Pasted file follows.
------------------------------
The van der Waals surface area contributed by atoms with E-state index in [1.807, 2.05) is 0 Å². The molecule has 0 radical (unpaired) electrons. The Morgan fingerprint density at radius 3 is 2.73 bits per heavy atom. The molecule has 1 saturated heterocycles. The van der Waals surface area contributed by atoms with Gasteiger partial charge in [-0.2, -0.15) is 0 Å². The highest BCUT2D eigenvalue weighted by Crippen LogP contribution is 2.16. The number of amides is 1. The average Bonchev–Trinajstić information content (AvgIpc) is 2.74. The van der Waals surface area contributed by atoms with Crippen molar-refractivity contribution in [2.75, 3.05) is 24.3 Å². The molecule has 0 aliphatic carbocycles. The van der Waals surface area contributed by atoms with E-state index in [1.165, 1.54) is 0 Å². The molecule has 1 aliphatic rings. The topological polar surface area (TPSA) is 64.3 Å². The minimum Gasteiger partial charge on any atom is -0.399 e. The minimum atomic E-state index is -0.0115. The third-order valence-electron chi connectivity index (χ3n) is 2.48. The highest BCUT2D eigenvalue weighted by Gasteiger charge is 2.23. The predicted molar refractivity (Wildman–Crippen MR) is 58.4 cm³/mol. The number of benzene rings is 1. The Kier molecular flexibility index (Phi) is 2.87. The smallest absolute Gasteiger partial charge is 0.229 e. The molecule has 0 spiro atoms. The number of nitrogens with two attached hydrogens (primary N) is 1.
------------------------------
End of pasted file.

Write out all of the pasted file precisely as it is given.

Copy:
The van der Waals surface area contributed by atoms with E-state index in [1.807, 2.05) is 0 Å². The molecule has 0 radical (unpaired) electrons. The Morgan fingerprint density at radius 3 is 2.73 bits per heavy atom. The molecule has 1 saturated heterocycles. The van der Waals surface area contributed by atoms with Gasteiger partial charge in [-0.2, -0.15) is 0 Å². The highest BCUT2D eigenvalue weighted by Crippen LogP contribution is 2.16. The number of amides is 1. The average Bonchev–Trinajstić information content (AvgIpc) is 2.74. The van der Waals surface area contributed by atoms with Crippen molar-refractivity contribution in [2.75, 3.05) is 24.3 Å². The molecule has 0 aliphatic carbocycles. The van der Waals surface area contributed by atoms with E-state index in [1.165, 1.54) is 0 Å². The molecule has 1 aliphatic rings. The topological polar surface area (TPSA) is 64.3 Å². The minimum Gasteiger partial charge on any atom is -0.399 e. The minimum atomic E-state index is -0.0115. The third-order valence-electron chi connectivity index (χ3n) is 2.48. The highest BCUT2D eigenvalue weighted by Gasteiger charge is 2.23. The predicted molar refractivity (Wildman–Crippen MR) is 58.4 cm³/mol. The number of benzene rings is 1. The Kier molecular flexibility index (Phi) is 2.87. The smallest absolute Gasteiger partial charge is 0.229 e. The molecule has 0 spiro atoms. The number of nitrogens with two attached hydrogens (primary N) is 1.